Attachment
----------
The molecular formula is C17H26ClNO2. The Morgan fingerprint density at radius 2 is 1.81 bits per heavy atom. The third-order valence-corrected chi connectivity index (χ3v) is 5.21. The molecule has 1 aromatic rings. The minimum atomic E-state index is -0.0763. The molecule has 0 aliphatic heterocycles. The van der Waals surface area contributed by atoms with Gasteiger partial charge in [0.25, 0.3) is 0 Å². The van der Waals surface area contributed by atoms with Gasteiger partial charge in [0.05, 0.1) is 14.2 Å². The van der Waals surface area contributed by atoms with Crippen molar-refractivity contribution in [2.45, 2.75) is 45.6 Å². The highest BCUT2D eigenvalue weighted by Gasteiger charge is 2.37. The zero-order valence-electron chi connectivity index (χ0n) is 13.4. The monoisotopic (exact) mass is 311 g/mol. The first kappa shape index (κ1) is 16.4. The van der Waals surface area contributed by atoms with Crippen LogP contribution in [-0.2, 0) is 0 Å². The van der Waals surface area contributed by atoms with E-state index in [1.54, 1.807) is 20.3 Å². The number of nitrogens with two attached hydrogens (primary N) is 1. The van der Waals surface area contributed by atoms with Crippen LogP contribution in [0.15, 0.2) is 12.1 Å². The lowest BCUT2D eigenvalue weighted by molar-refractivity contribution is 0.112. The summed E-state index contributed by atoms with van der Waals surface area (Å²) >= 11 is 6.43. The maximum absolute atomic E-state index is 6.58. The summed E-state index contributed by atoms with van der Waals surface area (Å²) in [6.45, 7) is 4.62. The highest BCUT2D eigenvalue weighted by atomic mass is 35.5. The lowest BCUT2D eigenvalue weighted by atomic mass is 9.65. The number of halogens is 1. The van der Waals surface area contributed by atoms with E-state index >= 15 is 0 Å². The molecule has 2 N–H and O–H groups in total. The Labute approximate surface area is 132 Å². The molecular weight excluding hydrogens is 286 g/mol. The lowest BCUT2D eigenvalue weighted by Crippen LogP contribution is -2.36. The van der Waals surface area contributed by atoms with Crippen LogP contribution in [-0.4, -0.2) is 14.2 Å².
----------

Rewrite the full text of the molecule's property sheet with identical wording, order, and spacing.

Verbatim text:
The molecular formula is C17H26ClNO2. The Morgan fingerprint density at radius 2 is 1.81 bits per heavy atom. The third-order valence-corrected chi connectivity index (χ3v) is 5.21. The molecule has 1 aromatic rings. The minimum atomic E-state index is -0.0763. The molecule has 0 aliphatic heterocycles. The van der Waals surface area contributed by atoms with Gasteiger partial charge in [0.25, 0.3) is 0 Å². The van der Waals surface area contributed by atoms with Gasteiger partial charge in [0.05, 0.1) is 14.2 Å². The van der Waals surface area contributed by atoms with Crippen molar-refractivity contribution in [2.45, 2.75) is 45.6 Å². The highest BCUT2D eigenvalue weighted by Gasteiger charge is 2.37. The zero-order valence-electron chi connectivity index (χ0n) is 13.4. The monoisotopic (exact) mass is 311 g/mol. The first kappa shape index (κ1) is 16.4. The van der Waals surface area contributed by atoms with Crippen LogP contribution in [-0.2, 0) is 0 Å². The van der Waals surface area contributed by atoms with E-state index in [1.54, 1.807) is 20.3 Å². The number of nitrogens with two attached hydrogens (primary N) is 1. The van der Waals surface area contributed by atoms with Crippen LogP contribution in [0.15, 0.2) is 12.1 Å². The lowest BCUT2D eigenvalue weighted by molar-refractivity contribution is 0.112. The summed E-state index contributed by atoms with van der Waals surface area (Å²) >= 11 is 6.43. The maximum absolute atomic E-state index is 6.58. The summed E-state index contributed by atoms with van der Waals surface area (Å²) in [6.45, 7) is 4.62. The highest BCUT2D eigenvalue weighted by atomic mass is 35.5. The lowest BCUT2D eigenvalue weighted by atomic mass is 9.65. The number of halogens is 1. The van der Waals surface area contributed by atoms with E-state index >= 15 is 0 Å². The molecule has 2 N–H and O–H groups in total. The Labute approximate surface area is 132 Å². The molecular weight excluding hydrogens is 286 g/mol. The lowest BCUT2D eigenvalue weighted by Crippen LogP contribution is -2.36. The van der Waals surface area contributed by atoms with Crippen LogP contribution in [-0.4, -0.2) is 14.2 Å².